Staphylococcus aureus is a leading cause of infection in the United States, and due to the rapid development of resistance, new antibiotics are constantly needed. trans-Translation is a particularly promising antibiotic target because it is conserved in many bacterial species, is critical for bacterial survival, and is unique among prokaryotes. We have investigated the potential of KKL-40, a small-molecule inhibitor of trans-translation, and find that it inhibits both methicillin-susceptible and methicillin-resistant strains of S. aureus. KKL-40 is also effective against Gram-positive pathogens, including a vancomycin-resistant strain of Enterococcus faecalis, Bacillus subtilis, and Streptococcus pyogenes, although its performance with Gram-negative pathogens is mixed. KKL-40 synergistically interacts with the human antimicrobial peptide LL-37, a member of the cathelicidin family, to inhibit S. aureus but not other antibiotics tested, including daptomycin, kanamycin, or erythromycin. KKL-40 is not cytotoxic to HeLa cells at concentrations that are 100-fold higher than the effective MIC. We also find that S. aureus develops minimal resistance to KKL-40 even after multiday passage at sublethal concentrations. Therefore, trans-translation inhibitors could be a particularly promising drug target against S. aureus, not only because of their ability to inhibit bacterial growth but also because of their potential to simultaneously render S. aureus more susceptible to host antimicrobial peptides.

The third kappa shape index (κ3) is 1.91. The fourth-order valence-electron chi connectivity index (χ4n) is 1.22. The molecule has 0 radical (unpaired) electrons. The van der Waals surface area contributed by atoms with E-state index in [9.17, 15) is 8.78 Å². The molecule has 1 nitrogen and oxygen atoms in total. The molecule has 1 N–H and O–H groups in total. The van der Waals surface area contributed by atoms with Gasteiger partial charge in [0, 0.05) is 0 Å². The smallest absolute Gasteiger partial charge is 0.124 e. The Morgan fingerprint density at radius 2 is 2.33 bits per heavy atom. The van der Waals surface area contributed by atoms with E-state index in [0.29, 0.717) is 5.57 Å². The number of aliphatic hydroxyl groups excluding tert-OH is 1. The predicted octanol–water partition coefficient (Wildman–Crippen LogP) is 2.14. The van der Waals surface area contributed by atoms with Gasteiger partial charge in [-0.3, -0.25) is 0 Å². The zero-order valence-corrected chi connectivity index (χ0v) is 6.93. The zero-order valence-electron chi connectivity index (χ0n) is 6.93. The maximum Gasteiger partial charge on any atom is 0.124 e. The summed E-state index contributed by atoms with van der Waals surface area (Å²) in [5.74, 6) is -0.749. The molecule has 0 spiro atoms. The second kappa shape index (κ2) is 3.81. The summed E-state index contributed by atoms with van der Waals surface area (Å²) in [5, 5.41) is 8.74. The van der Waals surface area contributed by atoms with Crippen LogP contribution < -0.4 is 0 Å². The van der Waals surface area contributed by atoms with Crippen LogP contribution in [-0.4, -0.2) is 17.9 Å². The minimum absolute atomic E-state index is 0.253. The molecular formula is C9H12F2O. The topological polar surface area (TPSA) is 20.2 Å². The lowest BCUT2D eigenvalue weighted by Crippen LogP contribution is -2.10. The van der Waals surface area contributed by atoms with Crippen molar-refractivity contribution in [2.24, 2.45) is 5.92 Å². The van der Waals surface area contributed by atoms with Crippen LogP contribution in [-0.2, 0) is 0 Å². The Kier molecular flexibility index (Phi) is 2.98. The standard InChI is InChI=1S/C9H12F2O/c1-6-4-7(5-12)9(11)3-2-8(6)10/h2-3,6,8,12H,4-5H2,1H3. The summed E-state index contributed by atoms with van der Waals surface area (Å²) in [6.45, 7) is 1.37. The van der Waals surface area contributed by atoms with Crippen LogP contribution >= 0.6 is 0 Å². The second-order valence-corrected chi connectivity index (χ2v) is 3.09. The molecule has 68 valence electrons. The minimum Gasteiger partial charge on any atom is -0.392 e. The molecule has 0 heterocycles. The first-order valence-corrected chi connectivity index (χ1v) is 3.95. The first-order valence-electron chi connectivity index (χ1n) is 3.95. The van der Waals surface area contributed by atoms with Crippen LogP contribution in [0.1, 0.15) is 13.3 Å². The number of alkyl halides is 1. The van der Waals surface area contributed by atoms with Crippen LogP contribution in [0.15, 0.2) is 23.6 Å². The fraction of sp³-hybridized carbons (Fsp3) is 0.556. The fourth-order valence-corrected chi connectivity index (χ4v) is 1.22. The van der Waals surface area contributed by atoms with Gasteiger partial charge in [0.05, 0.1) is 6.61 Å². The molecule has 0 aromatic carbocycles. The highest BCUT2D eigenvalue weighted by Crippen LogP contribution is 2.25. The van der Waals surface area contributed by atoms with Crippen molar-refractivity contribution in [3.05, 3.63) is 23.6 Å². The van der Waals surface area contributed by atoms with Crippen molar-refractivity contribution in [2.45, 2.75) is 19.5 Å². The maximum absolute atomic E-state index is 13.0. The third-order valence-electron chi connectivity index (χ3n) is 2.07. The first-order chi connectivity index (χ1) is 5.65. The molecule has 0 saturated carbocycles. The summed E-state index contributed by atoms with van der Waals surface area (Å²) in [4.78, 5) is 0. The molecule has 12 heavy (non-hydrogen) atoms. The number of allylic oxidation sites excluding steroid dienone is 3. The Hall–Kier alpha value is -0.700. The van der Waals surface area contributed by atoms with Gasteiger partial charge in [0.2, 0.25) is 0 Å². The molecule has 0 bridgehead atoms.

All Science Journal Classification (ASJC) codes
- Pharmacology (medical)
- Infectious Diseases